Such shifts in the middle ground are hard to recover from. Indira Gandhi had also changed the middle ground and brought about the political culture of sycophancy and deinstitutionalisation. She was humbled in the elections of 1977 but the middle ground did not change because of that defeat. The Congress remained as leader-centric as she had made it. The bureaucracy,too,did not recover from the habits of personalised loyalties. Much of the institutional disorder can be traced back to those years. Moreover,the longing for strong political leadership remained as an unsatisfied craving of the Indian citizen,producing local and regional variants of authoritarianism even as such leadership was awaited at the national level. A plebiscitary trait became ingrained in electoral politics.

Representative liberal democracy requires and presupposes a certain middle ground in order for it to be successful in delivering welfare while ensuring fair,democratic competition. Unlike many other countries,India’s democracy functioned relatively smoothly because we could evolve a hospitable middle ground. Elsewhere,in the UK and the US for instance,we witnessed the erosion of the welfare dimension of democracy when the middle ground was dramatically transformed. Margaret Thatcher in the UK or Ronald Reagan in the US forced their opponents to agree to an image makeover. But beyond image,there is also a change in the content of politics and the policy alternatives offered. The New Labour in the UK represented that aspect of the shift in the middle ground. Nearer home,in Sri Lanka,we are currently seeing a systematic attempt to redefine the middle ground as hard ethnic nationalism,at the expense of liberal democratic practice.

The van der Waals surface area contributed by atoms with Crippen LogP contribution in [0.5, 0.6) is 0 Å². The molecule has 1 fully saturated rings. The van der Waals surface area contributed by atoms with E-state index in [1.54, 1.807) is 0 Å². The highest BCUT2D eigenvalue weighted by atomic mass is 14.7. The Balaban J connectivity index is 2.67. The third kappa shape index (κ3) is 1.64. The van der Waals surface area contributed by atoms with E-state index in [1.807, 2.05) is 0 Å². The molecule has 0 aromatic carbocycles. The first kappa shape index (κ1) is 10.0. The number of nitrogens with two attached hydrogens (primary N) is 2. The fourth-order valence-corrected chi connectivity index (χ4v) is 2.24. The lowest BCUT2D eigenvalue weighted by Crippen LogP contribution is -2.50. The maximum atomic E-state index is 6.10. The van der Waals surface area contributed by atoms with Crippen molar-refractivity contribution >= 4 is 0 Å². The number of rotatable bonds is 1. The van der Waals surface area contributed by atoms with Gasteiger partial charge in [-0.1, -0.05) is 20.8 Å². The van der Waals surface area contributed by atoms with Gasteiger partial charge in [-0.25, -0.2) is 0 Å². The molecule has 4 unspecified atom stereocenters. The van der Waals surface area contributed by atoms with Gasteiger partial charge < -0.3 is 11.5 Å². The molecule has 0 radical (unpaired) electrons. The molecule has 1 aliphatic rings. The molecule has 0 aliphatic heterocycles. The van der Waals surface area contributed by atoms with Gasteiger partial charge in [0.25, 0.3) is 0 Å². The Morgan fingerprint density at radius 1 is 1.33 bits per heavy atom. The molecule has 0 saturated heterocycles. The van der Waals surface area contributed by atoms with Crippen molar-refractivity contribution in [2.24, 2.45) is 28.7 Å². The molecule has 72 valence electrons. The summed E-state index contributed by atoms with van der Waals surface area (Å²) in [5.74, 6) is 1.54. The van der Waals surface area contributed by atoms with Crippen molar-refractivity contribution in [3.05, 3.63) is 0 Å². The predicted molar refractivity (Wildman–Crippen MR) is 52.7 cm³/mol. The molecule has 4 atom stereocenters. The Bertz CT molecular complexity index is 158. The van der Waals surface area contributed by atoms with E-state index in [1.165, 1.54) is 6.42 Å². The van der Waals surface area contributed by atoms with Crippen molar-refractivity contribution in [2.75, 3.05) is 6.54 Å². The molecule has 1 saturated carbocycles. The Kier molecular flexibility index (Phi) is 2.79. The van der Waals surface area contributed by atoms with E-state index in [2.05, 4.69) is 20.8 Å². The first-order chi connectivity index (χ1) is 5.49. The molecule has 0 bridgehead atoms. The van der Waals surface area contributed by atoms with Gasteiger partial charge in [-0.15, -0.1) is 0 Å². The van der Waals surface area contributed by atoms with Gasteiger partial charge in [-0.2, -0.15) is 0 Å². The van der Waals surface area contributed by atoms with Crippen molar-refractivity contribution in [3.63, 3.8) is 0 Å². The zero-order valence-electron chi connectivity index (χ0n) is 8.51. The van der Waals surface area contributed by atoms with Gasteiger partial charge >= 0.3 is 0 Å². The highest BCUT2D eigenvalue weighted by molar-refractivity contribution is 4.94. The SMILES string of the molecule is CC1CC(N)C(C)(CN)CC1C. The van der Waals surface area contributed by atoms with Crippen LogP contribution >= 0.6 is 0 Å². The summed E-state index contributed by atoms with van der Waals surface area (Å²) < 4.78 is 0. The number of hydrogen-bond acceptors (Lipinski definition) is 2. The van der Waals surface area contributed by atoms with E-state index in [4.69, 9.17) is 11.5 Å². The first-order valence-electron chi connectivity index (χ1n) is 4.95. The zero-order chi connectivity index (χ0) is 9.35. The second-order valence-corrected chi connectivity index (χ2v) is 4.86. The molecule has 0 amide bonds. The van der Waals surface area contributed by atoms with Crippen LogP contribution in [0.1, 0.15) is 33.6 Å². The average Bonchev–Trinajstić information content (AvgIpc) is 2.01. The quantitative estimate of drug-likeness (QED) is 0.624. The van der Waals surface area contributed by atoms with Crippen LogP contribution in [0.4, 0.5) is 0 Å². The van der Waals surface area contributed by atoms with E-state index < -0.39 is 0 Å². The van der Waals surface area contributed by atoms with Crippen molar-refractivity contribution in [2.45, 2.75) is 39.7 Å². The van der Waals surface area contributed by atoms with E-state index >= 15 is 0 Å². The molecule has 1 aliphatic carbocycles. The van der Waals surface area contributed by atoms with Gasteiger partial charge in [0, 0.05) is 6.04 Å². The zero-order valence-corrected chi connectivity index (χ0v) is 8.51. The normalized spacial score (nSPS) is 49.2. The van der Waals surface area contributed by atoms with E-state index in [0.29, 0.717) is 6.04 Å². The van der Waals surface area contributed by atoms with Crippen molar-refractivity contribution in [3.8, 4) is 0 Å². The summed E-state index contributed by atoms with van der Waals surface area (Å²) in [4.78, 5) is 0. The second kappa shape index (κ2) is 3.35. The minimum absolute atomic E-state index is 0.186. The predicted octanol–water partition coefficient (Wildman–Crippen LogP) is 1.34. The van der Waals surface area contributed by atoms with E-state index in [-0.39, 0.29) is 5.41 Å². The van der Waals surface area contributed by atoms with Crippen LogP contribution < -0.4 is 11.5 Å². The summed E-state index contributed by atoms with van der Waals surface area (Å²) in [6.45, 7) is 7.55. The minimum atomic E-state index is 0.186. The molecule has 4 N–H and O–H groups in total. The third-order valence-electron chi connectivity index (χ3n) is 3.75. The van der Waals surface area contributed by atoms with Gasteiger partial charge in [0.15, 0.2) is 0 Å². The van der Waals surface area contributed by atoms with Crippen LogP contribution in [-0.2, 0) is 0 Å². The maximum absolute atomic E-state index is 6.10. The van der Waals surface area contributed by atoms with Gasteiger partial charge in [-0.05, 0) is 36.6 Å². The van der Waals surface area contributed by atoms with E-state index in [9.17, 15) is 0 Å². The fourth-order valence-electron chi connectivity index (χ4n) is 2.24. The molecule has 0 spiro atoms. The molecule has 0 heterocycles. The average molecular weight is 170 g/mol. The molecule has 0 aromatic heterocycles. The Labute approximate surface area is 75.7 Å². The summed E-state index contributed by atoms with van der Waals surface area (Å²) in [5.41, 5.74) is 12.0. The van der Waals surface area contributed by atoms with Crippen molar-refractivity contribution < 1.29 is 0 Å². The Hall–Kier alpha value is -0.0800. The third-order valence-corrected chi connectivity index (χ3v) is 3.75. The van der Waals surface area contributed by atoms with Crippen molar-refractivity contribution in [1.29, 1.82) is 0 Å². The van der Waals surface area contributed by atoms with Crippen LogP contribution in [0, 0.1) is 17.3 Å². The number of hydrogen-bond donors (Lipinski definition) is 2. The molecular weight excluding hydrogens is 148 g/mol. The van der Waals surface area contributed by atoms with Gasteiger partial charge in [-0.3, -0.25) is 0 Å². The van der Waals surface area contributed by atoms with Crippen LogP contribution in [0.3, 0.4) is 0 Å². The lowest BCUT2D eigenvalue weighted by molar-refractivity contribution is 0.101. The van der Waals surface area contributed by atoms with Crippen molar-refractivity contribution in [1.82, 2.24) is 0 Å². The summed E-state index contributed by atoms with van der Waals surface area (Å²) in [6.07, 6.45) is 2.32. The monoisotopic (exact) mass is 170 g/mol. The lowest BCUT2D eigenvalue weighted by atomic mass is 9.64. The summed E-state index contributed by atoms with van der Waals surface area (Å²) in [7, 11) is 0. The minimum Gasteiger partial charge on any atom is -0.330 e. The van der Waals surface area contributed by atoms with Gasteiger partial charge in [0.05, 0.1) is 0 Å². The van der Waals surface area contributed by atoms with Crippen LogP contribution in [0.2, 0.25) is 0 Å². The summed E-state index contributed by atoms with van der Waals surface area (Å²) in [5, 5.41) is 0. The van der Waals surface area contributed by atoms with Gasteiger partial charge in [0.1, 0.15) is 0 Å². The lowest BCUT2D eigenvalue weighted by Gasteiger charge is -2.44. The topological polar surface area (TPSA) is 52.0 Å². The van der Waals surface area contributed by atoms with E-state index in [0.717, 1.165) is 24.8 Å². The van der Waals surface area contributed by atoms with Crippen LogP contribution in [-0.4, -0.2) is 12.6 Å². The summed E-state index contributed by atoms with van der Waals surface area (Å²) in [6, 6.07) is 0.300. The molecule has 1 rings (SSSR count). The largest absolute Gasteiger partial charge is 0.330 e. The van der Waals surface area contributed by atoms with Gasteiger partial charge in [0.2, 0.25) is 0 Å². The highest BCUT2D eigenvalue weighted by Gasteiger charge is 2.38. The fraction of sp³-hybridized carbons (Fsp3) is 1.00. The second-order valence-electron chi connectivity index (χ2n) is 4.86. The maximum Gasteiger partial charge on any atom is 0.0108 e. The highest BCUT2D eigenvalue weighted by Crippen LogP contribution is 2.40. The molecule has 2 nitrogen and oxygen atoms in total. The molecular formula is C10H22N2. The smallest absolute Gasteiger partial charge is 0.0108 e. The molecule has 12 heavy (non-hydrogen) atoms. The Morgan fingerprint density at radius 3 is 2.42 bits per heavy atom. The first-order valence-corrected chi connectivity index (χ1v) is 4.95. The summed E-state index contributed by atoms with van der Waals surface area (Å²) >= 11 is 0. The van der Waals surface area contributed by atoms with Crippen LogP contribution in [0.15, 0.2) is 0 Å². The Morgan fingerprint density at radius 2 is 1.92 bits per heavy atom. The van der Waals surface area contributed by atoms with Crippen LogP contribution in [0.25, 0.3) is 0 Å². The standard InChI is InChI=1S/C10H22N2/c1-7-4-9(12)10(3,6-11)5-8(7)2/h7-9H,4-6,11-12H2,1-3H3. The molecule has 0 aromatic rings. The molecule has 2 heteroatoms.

In India,in the case of Indira Gandhi and now in the case of Modi,the democratic dimension is the target of the shift in the middle ground. Just as Indira Gandhi did not fully abandon democracy,the Modi variant of Hindutva politics will not abandon democracy. Indira Gandhi mixed democracy with personal authoritarianism. Modi — and Hindutva politics — intend to mix democracy with an anti-diversity majoritarianism.

Part of this has already been achieved by the BJP in the past quarter of a century. The generation that witnessed,as youngsters,the Ram Janmabhoomi agitation would certainly be less respectful of diversity and religious tolerance. Or take the issue of competitive occupation of public spaces for religious purposes. Post the 1993 Mumbai riots,the Hindu claim to public spaces,not just in Mumbai but in many other cities,for routine displays of religiosity — the monthly chaturthis,for instance — has been accepted not only by the state but also by the public in general. Though there are other contributing factors,Hindutva has popularised the public expression of religiosity as a legitimate political action,almost as if it were natural to democratic politics.

It is this penetration of the collective conscience that augments the shifts in the middle ground. While taming Modi,will India’s democracy become a tame affair? Will the middle ground of India’s democracy change beyond recognition?

The author teaches political science at the University of Pune.

express@expressindia.com